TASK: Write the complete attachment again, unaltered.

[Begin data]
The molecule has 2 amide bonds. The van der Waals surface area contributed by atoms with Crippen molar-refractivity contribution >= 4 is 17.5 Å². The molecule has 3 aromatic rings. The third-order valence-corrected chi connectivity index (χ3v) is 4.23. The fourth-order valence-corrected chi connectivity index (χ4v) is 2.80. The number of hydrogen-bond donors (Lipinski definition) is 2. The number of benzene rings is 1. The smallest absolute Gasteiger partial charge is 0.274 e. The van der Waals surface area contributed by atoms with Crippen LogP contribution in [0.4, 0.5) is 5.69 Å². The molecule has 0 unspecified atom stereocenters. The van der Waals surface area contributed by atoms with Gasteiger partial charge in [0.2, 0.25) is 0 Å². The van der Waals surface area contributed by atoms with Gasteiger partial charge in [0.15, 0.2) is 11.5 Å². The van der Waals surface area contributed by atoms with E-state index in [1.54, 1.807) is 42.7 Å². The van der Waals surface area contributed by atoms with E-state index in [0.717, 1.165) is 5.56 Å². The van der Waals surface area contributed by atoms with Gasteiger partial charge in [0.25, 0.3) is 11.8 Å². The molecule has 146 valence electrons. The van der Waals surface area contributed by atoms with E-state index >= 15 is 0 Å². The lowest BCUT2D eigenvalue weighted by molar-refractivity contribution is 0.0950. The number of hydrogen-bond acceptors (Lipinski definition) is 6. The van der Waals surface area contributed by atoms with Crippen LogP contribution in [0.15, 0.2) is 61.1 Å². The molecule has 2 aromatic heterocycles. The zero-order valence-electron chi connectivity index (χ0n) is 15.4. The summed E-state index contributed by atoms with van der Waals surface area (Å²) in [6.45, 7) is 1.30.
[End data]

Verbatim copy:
The molecule has 2 amide bonds. The van der Waals surface area contributed by atoms with Crippen molar-refractivity contribution >= 4 is 17.5 Å². The molecule has 3 aromatic rings. The third-order valence-corrected chi connectivity index (χ3v) is 4.23. The fourth-order valence-corrected chi connectivity index (χ4v) is 2.80. The number of hydrogen-bond donors (Lipinski definition) is 2. The number of benzene rings is 1. The smallest absolute Gasteiger partial charge is 0.274 e. The van der Waals surface area contributed by atoms with Crippen LogP contribution in [0.4, 0.5) is 5.69 Å². The molecule has 0 unspecified atom stereocenters. The van der Waals surface area contributed by atoms with Gasteiger partial charge in [0.2, 0.25) is 0 Å². The van der Waals surface area contributed by atoms with Gasteiger partial charge in [0.15, 0.2) is 11.5 Å². The van der Waals surface area contributed by atoms with E-state index in [1.54, 1.807) is 42.7 Å². The van der Waals surface area contributed by atoms with E-state index in [0.717, 1.165) is 5.56 Å². The van der Waals surface area contributed by atoms with Gasteiger partial charge in [0.25, 0.3) is 11.8 Å². The molecule has 146 valence electrons. The van der Waals surface area contributed by atoms with E-state index >= 15 is 0 Å². The lowest BCUT2D eigenvalue weighted by molar-refractivity contribution is 0.0950. The number of hydrogen-bond acceptors (Lipinski definition) is 6. The van der Waals surface area contributed by atoms with Crippen LogP contribution in [0.15, 0.2) is 61.1 Å². The molecule has 2 aromatic heterocycles. The zero-order valence-electron chi connectivity index (χ0n) is 15.4. The summed E-state index contributed by atoms with van der Waals surface area (Å²) in [6.45, 7) is 1.30.